The U.S. Fish & Wildlife Service Concludes That The Last Eastern Cougar Was Killed Sometime During The Twentieth Century
The U.S. Fish & Wildlife Service today announced its conclusion that the Eastern cougar, or mountain lion, no longer exists. The negative conclusion of a five-year USFWS survey of the issue is certain to be controversial: During recent decades, many people have reported sightings of cougars east of the Mississippi, and some environmental activists have claimed that wildlife agencies have ignored or even concealed evidence of the Eastern mountain lion’s continued existence.
Today’s finding will likely result in the removal of the Eastern cougar from listing under the U.S. Endangered Species Act (ESA)—an outcome that seems destined to trigger further charges of government conspiracy. According to cougar-conspiracy theorists, official acknowledgement of a breeding population of Eastern cougars would cause inconvenience to governments and industries because of the measures that would have to be taken to protect them under the ESA.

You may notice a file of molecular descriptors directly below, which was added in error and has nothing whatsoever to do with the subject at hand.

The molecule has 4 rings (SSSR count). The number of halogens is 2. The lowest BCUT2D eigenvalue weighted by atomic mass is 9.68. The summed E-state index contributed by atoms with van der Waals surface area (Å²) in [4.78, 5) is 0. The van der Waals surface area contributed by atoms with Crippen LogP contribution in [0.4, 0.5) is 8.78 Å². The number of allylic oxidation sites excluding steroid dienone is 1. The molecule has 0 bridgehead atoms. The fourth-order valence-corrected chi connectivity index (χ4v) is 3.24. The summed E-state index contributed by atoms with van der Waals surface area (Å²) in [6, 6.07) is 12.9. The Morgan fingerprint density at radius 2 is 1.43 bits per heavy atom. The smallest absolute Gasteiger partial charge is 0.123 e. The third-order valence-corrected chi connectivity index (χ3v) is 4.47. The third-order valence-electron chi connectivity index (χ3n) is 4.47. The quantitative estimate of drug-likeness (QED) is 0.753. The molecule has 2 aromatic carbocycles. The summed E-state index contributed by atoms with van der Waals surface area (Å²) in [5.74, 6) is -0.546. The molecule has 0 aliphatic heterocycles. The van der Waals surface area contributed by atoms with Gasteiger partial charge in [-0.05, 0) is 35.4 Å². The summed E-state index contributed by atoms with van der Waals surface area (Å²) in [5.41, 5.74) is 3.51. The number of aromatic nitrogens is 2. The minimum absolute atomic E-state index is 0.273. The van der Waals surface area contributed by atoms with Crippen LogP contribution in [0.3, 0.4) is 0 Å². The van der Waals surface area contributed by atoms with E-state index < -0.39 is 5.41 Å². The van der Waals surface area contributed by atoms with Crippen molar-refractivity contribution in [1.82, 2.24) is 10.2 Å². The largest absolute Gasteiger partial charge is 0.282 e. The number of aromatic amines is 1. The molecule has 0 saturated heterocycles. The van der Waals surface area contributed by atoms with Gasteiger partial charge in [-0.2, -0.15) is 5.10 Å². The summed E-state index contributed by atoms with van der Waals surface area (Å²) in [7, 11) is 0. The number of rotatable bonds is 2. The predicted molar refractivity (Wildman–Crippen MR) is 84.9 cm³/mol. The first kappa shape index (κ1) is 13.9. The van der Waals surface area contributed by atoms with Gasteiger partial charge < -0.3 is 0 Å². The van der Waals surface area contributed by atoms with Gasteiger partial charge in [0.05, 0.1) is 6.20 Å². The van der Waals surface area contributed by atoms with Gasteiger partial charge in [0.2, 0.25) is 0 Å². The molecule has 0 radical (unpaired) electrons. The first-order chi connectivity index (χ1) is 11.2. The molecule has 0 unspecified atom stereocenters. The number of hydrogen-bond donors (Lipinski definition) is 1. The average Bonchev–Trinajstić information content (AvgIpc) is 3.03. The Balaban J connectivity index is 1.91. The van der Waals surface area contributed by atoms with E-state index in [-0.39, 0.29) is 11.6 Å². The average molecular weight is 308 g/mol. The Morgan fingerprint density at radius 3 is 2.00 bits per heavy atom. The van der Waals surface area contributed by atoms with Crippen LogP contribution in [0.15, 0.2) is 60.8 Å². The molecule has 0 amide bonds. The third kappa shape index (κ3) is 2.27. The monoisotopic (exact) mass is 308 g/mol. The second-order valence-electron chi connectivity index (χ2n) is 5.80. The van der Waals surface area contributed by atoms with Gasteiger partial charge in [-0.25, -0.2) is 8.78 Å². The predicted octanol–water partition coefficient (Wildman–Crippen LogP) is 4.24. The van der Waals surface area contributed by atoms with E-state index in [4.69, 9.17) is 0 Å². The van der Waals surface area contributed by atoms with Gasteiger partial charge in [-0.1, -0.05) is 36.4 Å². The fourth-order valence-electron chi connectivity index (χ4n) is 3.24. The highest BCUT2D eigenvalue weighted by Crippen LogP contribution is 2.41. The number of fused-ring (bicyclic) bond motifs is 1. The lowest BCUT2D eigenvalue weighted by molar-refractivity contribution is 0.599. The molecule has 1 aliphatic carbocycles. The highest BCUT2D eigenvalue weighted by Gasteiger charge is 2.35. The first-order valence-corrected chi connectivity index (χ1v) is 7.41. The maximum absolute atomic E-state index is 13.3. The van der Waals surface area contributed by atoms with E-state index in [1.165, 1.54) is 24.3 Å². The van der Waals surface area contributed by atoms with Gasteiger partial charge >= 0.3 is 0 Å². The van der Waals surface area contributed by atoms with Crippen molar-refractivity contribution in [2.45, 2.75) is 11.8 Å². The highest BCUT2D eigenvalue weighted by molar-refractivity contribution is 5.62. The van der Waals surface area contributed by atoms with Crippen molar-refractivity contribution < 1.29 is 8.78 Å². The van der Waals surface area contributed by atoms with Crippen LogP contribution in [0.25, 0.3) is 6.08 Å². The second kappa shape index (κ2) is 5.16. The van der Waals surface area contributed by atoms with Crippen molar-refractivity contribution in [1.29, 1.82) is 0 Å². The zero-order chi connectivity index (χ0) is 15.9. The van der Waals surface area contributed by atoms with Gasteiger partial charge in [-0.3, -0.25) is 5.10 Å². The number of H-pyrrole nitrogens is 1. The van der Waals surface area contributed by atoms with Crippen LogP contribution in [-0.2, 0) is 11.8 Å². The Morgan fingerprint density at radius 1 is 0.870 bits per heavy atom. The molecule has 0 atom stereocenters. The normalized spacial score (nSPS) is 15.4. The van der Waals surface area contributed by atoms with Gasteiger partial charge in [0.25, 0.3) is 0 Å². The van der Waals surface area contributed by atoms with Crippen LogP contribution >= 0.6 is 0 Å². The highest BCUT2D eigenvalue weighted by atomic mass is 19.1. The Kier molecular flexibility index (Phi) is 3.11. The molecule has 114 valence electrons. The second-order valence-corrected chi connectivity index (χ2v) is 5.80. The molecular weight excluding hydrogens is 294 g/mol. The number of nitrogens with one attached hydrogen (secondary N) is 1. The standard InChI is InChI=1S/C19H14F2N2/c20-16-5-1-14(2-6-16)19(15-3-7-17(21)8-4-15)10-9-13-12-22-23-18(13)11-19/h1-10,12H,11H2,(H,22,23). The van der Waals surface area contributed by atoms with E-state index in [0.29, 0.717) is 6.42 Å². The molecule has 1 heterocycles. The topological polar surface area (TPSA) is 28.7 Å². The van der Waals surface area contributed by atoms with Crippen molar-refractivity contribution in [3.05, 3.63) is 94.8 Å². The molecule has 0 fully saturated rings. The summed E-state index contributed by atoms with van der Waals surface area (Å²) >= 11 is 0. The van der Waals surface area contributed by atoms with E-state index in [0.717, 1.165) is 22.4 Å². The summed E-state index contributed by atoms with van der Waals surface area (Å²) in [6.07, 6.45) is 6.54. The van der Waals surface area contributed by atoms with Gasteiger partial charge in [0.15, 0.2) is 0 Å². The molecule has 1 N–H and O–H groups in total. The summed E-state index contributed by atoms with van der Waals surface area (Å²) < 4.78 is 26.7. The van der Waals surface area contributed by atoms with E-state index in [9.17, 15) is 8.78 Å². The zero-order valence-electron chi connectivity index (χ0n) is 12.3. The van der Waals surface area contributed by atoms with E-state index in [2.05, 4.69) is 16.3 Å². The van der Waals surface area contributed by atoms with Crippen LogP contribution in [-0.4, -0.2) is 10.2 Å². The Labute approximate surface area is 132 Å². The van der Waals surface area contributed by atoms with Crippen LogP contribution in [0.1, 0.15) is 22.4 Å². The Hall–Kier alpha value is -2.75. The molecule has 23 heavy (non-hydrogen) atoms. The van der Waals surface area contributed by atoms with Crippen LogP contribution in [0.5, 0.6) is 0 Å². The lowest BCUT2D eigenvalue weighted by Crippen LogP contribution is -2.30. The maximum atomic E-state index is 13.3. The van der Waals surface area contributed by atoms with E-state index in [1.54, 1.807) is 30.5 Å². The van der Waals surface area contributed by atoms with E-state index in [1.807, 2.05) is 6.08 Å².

The five-year review of the Eastern cougar’s status was headed by USFWS biologist Mark McCollough, who is based in Maine. According to McCollough, 90 percent of alleged cougar sightings in the East—and with the exception of a tiny remnant population of Florida “panthers”— are the result of misidentifications of other types of animals. The few authentic sightings of cougars in the eastern U.S. have involved animals that either escaped or were released from captivity, McCollough says.
In a 2007 interview with the editor of AllAboutWildlife.com, McCollough said there may be as many as 1,000 cougars living in captivity east of the Misssissippi.
However, according to the McCollough, individual cougars from the species’ Western populations occasionally stray into the East. In fact, one cougar, originally from the Black Hills of South Dakota, was shot and killed in downtown Chicago several years ago. It is possible that Western mountain lions could eventually recolonize parts of the East.
Although Eastern mountain lions have been treated as a separate subspecies of cougar, many wildlife biologists doubt that there were ever enough genetic differences between Eastern and Western cougar populations to warrant a subspecies designation.
Further information about today’s announcement concerning Eastern cougars is available here.